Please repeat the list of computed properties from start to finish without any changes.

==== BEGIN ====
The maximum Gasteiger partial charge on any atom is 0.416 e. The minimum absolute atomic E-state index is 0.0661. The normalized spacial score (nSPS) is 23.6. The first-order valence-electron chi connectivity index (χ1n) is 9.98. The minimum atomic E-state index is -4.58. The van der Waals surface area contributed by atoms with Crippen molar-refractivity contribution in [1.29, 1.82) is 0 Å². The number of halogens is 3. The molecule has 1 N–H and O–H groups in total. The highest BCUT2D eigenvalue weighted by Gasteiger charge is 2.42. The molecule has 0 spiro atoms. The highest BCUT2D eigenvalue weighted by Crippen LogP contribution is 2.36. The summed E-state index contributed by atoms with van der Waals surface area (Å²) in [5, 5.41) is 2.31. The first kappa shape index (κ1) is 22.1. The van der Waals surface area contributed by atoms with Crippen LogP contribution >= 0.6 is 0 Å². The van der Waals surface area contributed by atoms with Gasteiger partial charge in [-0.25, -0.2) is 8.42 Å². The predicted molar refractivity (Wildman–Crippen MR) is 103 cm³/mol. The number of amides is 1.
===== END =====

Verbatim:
The maximum Gasteiger partial charge on any atom is 0.416 e. The minimum absolute atomic E-state index is 0.0661. The normalized spacial score (nSPS) is 23.6. The first-order valence-electron chi connectivity index (χ1n) is 9.98. The minimum atomic E-state index is -4.58. The van der Waals surface area contributed by atoms with Crippen molar-refractivity contribution in [1.29, 1.82) is 0 Å². The number of halogens is 3. The molecule has 1 N–H and O–H groups in total. The highest BCUT2D eigenvalue weighted by Gasteiger charge is 2.42. The molecule has 0 spiro atoms. The highest BCUT2D eigenvalue weighted by Crippen LogP contribution is 2.36. The summed E-state index contributed by atoms with van der Waals surface area (Å²) in [5, 5.41) is 2.31. The first kappa shape index (κ1) is 22.1. The van der Waals surface area contributed by atoms with Crippen LogP contribution >= 0.6 is 0 Å². The van der Waals surface area contributed by atoms with Gasteiger partial charge in [-0.25, -0.2) is 8.42 Å². The predicted molar refractivity (Wildman–Crippen MR) is 103 cm³/mol. The number of amides is 1.